Meanwhile, she finds ways to keep herself busy. She is kind and motherly to Henry’s daughters, Mary and Elizabeth, particularly the latter. Young Elizabeth has been growing up far from her father; her mother was executed when she was barely more than an infant and she is in need of a stepmother. Henry is a cold father; he has repudiated them both and had them declared illegitimate, though he was legally married to their respective mothers at the time of their births. Kateryn, however, helps reconcile Henry with his daughters and re-establish a relationship with them.

As Kateryn grows more comfortable—though perhaps not more secure—in her position, she discovers an interest in scholarship and religion. Though Kateryn was raised as a proper Catholic, she is intrigued by reformation. Kateryn finds meaning in scholarly work: she decides to translate religious works from Latin into English so that any commoner can read them. She considers this project her life’s work. She publishes her first book, Psalms or Prayers, anonymously.

In 1544, Henry embarks on a campaign to France and appoints Kateryn regent in his absence. Kateryn takes the position seriously, using her temporary power to do good. She competently signs royal proclamations, handles delicate relations with Scotland, and handles provisions and finances for Henry’s campaign. In her spare time, she holds scholarly and spiritual discussions with her ladies-in-waiting.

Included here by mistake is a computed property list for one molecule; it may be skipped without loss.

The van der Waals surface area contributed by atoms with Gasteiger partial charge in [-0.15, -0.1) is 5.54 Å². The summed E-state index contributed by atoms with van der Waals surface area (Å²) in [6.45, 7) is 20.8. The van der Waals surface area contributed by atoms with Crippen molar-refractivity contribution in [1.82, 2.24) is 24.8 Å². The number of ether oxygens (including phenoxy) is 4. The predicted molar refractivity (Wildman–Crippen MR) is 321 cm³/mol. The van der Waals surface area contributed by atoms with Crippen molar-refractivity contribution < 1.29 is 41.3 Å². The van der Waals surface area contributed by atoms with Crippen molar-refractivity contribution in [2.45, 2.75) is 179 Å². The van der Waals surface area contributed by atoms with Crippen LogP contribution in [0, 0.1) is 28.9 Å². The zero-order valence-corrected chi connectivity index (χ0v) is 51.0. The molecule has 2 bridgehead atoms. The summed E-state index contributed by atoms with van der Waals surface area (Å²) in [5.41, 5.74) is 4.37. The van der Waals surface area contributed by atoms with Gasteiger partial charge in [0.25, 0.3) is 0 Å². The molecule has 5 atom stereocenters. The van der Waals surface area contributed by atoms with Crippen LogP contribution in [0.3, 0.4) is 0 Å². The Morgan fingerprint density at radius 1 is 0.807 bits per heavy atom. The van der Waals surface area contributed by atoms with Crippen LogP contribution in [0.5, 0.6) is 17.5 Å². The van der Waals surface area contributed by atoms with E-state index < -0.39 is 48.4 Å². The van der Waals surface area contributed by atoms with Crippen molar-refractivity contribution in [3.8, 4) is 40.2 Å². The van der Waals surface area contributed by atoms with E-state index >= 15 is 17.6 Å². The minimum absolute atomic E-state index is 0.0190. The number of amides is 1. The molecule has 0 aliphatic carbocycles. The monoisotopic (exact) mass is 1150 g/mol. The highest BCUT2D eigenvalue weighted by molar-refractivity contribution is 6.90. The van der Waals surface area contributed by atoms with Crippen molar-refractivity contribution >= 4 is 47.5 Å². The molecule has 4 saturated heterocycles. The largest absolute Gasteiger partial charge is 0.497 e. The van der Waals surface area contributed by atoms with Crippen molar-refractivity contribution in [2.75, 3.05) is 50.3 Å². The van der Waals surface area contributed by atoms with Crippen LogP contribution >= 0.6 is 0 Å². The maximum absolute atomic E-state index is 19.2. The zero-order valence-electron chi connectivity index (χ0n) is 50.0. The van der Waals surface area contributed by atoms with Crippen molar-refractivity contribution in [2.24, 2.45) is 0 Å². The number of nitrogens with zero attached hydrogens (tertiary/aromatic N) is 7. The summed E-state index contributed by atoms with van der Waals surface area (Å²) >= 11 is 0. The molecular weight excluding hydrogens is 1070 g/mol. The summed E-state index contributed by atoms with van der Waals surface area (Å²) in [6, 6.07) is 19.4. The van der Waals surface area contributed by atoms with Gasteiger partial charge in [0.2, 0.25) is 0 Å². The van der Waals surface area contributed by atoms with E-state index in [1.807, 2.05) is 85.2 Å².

However, her interest in religious pursuits catches unwanted attention. Rumors are swirling that Kateryn is a secret Protestant—and therefore a heretic. Kateryn makes an error when she agrees to a meeting with Anne Askew, an outspoken Protestant who is subsequently charged with heresy. Anne is burned at the stake, and Kateryn must answer for her apparent support of the woman. The Bishop of Winchester and Lord Wriothesley work to turn Henry against her, and actually draw up a warrant for her arrest.

Kateryn must act shrewdly to save her own life. She appeals to Henry’s vanity and submits herself to his will, though she has to grit her teeth to do it. Henry calls her “naughty” but forgives her so long as she submits to “punishment”: if she gets on her knees, bares her buttocks, and allows him to whip her. The scene is unpleasant, but Kateryn bares it rather than follow Anne Boleyn and Katherine Howard to the chopping block. Afterwards, she continues to act docile and submissive; she lets Henry “tame” her.

Kateryn continues to write translations, and in 1545, she publishes Prayers or Meditations under her own name. This is the first book to be published under a woman’s name. She is proud of her accomplishments.

Henry’s health has been failing for much of their marriage, and he dies in 1547. Kateryn is free, and has survived their marriage.

The Taming of the Queen received mixed reviews. The book won the Woman & Home Readers’ Choice Award for Best Historical Saga of the Year, but many readers noted major historical inaccuracies in the portrayal of characters and situations. Gregory continues to write historical fiction about the Tudor era, including Three Sisters, Three Queens in 2016 and The Last Tudor in 2017.